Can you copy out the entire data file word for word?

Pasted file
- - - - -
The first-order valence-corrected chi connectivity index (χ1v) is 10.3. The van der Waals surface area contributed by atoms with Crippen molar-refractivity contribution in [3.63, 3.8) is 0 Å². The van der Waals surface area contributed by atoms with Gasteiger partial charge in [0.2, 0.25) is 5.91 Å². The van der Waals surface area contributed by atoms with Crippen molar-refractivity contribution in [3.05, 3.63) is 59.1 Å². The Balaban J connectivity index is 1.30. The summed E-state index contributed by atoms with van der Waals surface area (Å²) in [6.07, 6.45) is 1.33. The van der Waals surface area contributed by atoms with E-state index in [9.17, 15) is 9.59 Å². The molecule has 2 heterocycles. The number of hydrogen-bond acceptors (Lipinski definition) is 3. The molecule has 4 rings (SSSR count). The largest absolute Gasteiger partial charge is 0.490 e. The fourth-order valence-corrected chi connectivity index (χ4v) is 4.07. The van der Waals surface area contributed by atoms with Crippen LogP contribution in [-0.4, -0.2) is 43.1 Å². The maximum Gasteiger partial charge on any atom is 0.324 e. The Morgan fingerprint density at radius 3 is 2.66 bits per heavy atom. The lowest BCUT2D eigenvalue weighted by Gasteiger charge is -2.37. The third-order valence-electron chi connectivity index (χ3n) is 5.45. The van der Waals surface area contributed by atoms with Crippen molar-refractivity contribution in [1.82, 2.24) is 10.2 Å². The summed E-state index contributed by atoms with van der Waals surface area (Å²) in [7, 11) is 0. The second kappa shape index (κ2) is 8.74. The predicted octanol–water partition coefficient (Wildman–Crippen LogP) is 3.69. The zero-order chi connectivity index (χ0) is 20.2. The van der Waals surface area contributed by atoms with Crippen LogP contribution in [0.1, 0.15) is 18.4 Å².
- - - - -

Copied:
The first-order valence-corrected chi connectivity index (χ1v) is 10.3. The van der Waals surface area contributed by atoms with Crippen molar-refractivity contribution in [3.63, 3.8) is 0 Å². The van der Waals surface area contributed by atoms with Gasteiger partial charge in [0.2, 0.25) is 5.91 Å². The van der Waals surface area contributed by atoms with Crippen molar-refractivity contribution in [3.05, 3.63) is 59.1 Å². The Balaban J connectivity index is 1.30. The summed E-state index contributed by atoms with van der Waals surface area (Å²) in [6.07, 6.45) is 1.33. The van der Waals surface area contributed by atoms with E-state index in [9.17, 15) is 9.59 Å². The molecule has 2 heterocycles. The number of hydrogen-bond acceptors (Lipinski definition) is 3. The molecule has 4 rings (SSSR count). The largest absolute Gasteiger partial charge is 0.490 e. The fourth-order valence-corrected chi connectivity index (χ4v) is 4.07. The van der Waals surface area contributed by atoms with Crippen LogP contribution in [-0.4, -0.2) is 43.1 Å². The maximum Gasteiger partial charge on any atom is 0.324 e. The Morgan fingerprint density at radius 3 is 2.66 bits per heavy atom. The lowest BCUT2D eigenvalue weighted by Gasteiger charge is -2.37. The third-order valence-electron chi connectivity index (χ3n) is 5.45. The van der Waals surface area contributed by atoms with Crippen molar-refractivity contribution in [1.82, 2.24) is 10.2 Å². The summed E-state index contributed by atoms with van der Waals surface area (Å²) in [7, 11) is 0. The second kappa shape index (κ2) is 8.74. The predicted octanol–water partition coefficient (Wildman–Crippen LogP) is 3.69. The zero-order chi connectivity index (χ0) is 20.2. The van der Waals surface area contributed by atoms with Crippen LogP contribution in [0.1, 0.15) is 18.4 Å².